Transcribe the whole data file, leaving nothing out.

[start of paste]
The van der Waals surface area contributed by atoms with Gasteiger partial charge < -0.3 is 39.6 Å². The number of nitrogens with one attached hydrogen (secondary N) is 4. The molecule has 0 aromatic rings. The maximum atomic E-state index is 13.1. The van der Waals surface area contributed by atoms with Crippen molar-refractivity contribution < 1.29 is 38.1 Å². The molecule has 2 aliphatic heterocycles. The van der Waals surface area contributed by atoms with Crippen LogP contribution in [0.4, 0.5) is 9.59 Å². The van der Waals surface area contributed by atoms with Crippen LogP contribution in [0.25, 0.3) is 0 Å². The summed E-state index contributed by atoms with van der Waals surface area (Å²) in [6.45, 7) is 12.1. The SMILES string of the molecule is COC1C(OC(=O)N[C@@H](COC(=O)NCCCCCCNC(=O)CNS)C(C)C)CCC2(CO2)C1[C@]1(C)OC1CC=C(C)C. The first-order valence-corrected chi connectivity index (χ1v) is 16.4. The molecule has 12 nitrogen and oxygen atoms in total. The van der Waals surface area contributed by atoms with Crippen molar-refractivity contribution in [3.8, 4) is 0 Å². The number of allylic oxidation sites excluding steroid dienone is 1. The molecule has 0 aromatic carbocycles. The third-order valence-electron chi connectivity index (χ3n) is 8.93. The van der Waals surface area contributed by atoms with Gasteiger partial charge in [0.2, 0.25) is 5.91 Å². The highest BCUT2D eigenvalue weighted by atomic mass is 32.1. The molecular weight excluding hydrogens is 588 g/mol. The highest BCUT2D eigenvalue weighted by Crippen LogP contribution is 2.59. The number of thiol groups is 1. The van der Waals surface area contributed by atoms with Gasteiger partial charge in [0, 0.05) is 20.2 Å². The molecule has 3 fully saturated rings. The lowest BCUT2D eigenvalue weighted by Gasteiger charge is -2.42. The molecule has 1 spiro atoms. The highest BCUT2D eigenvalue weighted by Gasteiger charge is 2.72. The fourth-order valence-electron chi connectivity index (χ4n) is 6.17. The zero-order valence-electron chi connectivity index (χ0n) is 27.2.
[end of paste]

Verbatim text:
The van der Waals surface area contributed by atoms with Gasteiger partial charge < -0.3 is 39.6 Å². The number of nitrogens with one attached hydrogen (secondary N) is 4. The molecule has 0 aromatic rings. The maximum atomic E-state index is 13.1. The van der Waals surface area contributed by atoms with Crippen molar-refractivity contribution < 1.29 is 38.1 Å². The molecule has 2 aliphatic heterocycles. The van der Waals surface area contributed by atoms with Crippen LogP contribution in [0.4, 0.5) is 9.59 Å². The van der Waals surface area contributed by atoms with Crippen LogP contribution in [0.25, 0.3) is 0 Å². The summed E-state index contributed by atoms with van der Waals surface area (Å²) in [6.45, 7) is 12.1. The SMILES string of the molecule is COC1C(OC(=O)N[C@@H](COC(=O)NCCCCCCNC(=O)CNS)C(C)C)CCC2(CO2)C1[C@]1(C)OC1CC=C(C)C. The first-order valence-corrected chi connectivity index (χ1v) is 16.4. The molecule has 12 nitrogen and oxygen atoms in total. The van der Waals surface area contributed by atoms with Crippen molar-refractivity contribution in [3.8, 4) is 0 Å². The number of allylic oxidation sites excluding steroid dienone is 1. The molecule has 0 aromatic carbocycles. The third-order valence-electron chi connectivity index (χ3n) is 8.93. The van der Waals surface area contributed by atoms with Gasteiger partial charge in [0.2, 0.25) is 5.91 Å². The highest BCUT2D eigenvalue weighted by atomic mass is 32.1. The molecular weight excluding hydrogens is 588 g/mol. The highest BCUT2D eigenvalue weighted by Crippen LogP contribution is 2.59. The number of thiol groups is 1. The van der Waals surface area contributed by atoms with Gasteiger partial charge in [0, 0.05) is 20.2 Å². The molecule has 3 fully saturated rings. The lowest BCUT2D eigenvalue weighted by Gasteiger charge is -2.42. The molecule has 1 spiro atoms. The highest BCUT2D eigenvalue weighted by Gasteiger charge is 2.72. The fourth-order valence-electron chi connectivity index (χ4n) is 6.17. The zero-order valence-electron chi connectivity index (χ0n) is 27.2.